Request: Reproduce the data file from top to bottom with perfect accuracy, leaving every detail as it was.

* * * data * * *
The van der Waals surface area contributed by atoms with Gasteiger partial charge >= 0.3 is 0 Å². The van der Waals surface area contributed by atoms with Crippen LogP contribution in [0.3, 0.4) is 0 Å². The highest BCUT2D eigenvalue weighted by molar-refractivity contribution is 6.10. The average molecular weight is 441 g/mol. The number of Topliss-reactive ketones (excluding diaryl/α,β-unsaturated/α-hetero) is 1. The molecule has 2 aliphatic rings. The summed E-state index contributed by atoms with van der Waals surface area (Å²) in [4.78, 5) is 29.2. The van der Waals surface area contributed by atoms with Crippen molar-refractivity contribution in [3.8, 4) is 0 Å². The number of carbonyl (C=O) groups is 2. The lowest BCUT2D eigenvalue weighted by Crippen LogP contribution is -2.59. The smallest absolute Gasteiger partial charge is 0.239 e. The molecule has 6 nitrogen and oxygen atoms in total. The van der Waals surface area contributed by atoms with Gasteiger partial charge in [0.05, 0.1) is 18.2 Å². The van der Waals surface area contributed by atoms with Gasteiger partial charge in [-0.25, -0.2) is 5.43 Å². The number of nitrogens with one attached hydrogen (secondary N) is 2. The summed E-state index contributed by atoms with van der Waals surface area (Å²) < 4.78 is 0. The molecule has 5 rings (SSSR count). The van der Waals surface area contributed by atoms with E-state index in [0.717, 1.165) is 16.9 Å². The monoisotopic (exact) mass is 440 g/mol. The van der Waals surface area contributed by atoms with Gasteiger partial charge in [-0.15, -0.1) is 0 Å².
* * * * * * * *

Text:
The van der Waals surface area contributed by atoms with Gasteiger partial charge >= 0.3 is 0 Å². The van der Waals surface area contributed by atoms with Crippen LogP contribution in [0.3, 0.4) is 0 Å². The highest BCUT2D eigenvalue weighted by molar-refractivity contribution is 6.10. The average molecular weight is 441 g/mol. The number of Topliss-reactive ketones (excluding diaryl/α,β-unsaturated/α-hetero) is 1. The molecule has 2 aliphatic rings. The summed E-state index contributed by atoms with van der Waals surface area (Å²) in [4.78, 5) is 29.2. The van der Waals surface area contributed by atoms with Crippen molar-refractivity contribution in [3.8, 4) is 0 Å². The number of carbonyl (C=O) groups is 2. The lowest BCUT2D eigenvalue weighted by Crippen LogP contribution is -2.59. The smallest absolute Gasteiger partial charge is 0.239 e. The molecule has 6 nitrogen and oxygen atoms in total. The van der Waals surface area contributed by atoms with Gasteiger partial charge in [0.05, 0.1) is 18.2 Å². The van der Waals surface area contributed by atoms with Gasteiger partial charge in [-0.25, -0.2) is 5.43 Å². The number of nitrogens with one attached hydrogen (secondary N) is 2. The summed E-state index contributed by atoms with van der Waals surface area (Å²) < 4.78 is 0. The molecule has 5 rings (SSSR count). The van der Waals surface area contributed by atoms with E-state index in [0.717, 1.165) is 16.9 Å². The monoisotopic (exact) mass is 440 g/mol. The van der Waals surface area contributed by atoms with Gasteiger partial charge in [-0.15, -0.1) is 0 Å².